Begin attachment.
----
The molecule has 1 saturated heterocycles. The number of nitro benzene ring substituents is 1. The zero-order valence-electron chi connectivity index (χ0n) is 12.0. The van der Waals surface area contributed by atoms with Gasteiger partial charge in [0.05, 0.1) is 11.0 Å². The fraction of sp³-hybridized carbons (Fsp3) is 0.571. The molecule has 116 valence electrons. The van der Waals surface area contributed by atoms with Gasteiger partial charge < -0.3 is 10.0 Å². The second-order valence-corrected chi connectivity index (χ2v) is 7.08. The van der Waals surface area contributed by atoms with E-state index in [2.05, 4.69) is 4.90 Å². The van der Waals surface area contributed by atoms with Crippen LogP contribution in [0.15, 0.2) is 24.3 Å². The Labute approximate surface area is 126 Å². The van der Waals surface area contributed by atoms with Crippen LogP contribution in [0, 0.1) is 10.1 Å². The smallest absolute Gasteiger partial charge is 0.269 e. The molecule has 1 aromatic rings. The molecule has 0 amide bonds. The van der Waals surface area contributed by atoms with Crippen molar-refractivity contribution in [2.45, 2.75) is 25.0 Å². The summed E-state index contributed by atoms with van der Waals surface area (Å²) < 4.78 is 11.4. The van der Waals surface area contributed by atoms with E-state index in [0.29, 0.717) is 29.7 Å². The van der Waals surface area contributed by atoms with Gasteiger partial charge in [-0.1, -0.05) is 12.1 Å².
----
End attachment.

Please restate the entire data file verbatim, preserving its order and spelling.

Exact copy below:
The molecule has 1 saturated heterocycles. The number of nitro benzene ring substituents is 1. The zero-order valence-electron chi connectivity index (χ0n) is 12.0. The van der Waals surface area contributed by atoms with Gasteiger partial charge in [0.05, 0.1) is 11.0 Å². The fraction of sp³-hybridized carbons (Fsp3) is 0.571. The molecule has 116 valence electrons. The van der Waals surface area contributed by atoms with Gasteiger partial charge < -0.3 is 10.0 Å². The second-order valence-corrected chi connectivity index (χ2v) is 7.08. The van der Waals surface area contributed by atoms with E-state index in [2.05, 4.69) is 4.90 Å². The van der Waals surface area contributed by atoms with Crippen LogP contribution in [0.15, 0.2) is 24.3 Å². The Labute approximate surface area is 126 Å². The van der Waals surface area contributed by atoms with Crippen LogP contribution in [0, 0.1) is 10.1 Å². The smallest absolute Gasteiger partial charge is 0.269 e. The molecule has 1 aromatic rings. The molecule has 0 amide bonds. The van der Waals surface area contributed by atoms with Crippen molar-refractivity contribution in [2.45, 2.75) is 25.0 Å². The summed E-state index contributed by atoms with van der Waals surface area (Å²) < 4.78 is 11.4. The van der Waals surface area contributed by atoms with E-state index in [0.29, 0.717) is 29.7 Å². The van der Waals surface area contributed by atoms with Gasteiger partial charge in [-0.1, -0.05) is 12.1 Å².